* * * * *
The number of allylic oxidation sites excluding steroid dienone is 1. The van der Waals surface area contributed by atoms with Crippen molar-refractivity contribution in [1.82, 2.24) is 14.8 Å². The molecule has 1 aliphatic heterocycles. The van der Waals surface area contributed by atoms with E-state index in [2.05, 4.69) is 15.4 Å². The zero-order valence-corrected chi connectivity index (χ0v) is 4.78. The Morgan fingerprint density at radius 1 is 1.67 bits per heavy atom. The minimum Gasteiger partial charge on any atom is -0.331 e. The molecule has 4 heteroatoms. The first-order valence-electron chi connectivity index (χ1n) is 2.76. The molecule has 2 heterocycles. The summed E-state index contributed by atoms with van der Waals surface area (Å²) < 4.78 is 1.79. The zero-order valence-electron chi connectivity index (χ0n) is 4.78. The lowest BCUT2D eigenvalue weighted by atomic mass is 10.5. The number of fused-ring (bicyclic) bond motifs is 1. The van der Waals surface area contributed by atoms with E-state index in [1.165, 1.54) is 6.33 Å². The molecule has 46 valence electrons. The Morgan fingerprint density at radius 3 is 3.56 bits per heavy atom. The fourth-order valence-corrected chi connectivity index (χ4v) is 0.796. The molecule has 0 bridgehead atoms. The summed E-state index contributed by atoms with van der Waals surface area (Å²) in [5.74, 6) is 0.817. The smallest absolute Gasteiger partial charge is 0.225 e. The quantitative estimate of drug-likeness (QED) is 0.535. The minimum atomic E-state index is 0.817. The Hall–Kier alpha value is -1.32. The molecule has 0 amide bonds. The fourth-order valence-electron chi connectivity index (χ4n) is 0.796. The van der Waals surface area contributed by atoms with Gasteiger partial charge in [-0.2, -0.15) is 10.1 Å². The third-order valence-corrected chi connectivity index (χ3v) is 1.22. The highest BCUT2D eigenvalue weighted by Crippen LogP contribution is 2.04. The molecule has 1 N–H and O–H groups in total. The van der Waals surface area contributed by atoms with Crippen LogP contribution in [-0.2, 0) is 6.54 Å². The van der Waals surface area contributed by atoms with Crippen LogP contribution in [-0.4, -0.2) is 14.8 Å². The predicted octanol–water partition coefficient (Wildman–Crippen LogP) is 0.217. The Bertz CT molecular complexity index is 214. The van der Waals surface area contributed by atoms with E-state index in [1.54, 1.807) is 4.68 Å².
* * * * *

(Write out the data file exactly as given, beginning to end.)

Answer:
The number of allylic oxidation sites excluding steroid dienone is 1. The van der Waals surface area contributed by atoms with Crippen molar-refractivity contribution in [1.82, 2.24) is 14.8 Å². The molecule has 1 aliphatic heterocycles. The van der Waals surface area contributed by atoms with E-state index in [2.05, 4.69) is 15.4 Å². The zero-order valence-corrected chi connectivity index (χ0v) is 4.78. The Morgan fingerprint density at radius 1 is 1.67 bits per heavy atom. The minimum Gasteiger partial charge on any atom is -0.331 e. The molecule has 4 heteroatoms. The first-order valence-electron chi connectivity index (χ1n) is 2.76. The molecule has 2 heterocycles. The summed E-state index contributed by atoms with van der Waals surface area (Å²) < 4.78 is 1.79. The zero-order valence-electron chi connectivity index (χ0n) is 4.78. The lowest BCUT2D eigenvalue weighted by atomic mass is 10.5. The number of fused-ring (bicyclic) bond motifs is 1. The van der Waals surface area contributed by atoms with E-state index in [1.165, 1.54) is 6.33 Å². The molecule has 46 valence electrons. The Morgan fingerprint density at radius 3 is 3.56 bits per heavy atom. The fourth-order valence-corrected chi connectivity index (χ4v) is 0.796. The molecule has 0 bridgehead atoms. The summed E-state index contributed by atoms with van der Waals surface area (Å²) in [5.74, 6) is 0.817. The smallest absolute Gasteiger partial charge is 0.225 e. The quantitative estimate of drug-likeness (QED) is 0.535. The minimum atomic E-state index is 0.817. The Hall–Kier alpha value is -1.32. The molecule has 0 amide bonds. The fourth-order valence-electron chi connectivity index (χ4n) is 0.796. The van der Waals surface area contributed by atoms with Gasteiger partial charge in [-0.2, -0.15) is 10.1 Å². The third-order valence-corrected chi connectivity index (χ3v) is 1.22. The highest BCUT2D eigenvalue weighted by Crippen LogP contribution is 2.04. The molecule has 1 N–H and O–H groups in total. The van der Waals surface area contributed by atoms with Crippen LogP contribution in [-0.2, 0) is 6.54 Å². The van der Waals surface area contributed by atoms with Crippen LogP contribution in [-0.4, -0.2) is 14.8 Å². The predicted octanol–water partition coefficient (Wildman–Crippen LogP) is 0.217. The Bertz CT molecular complexity index is 214. The van der Waals surface area contributed by atoms with E-state index in [1.54, 1.807) is 4.68 Å².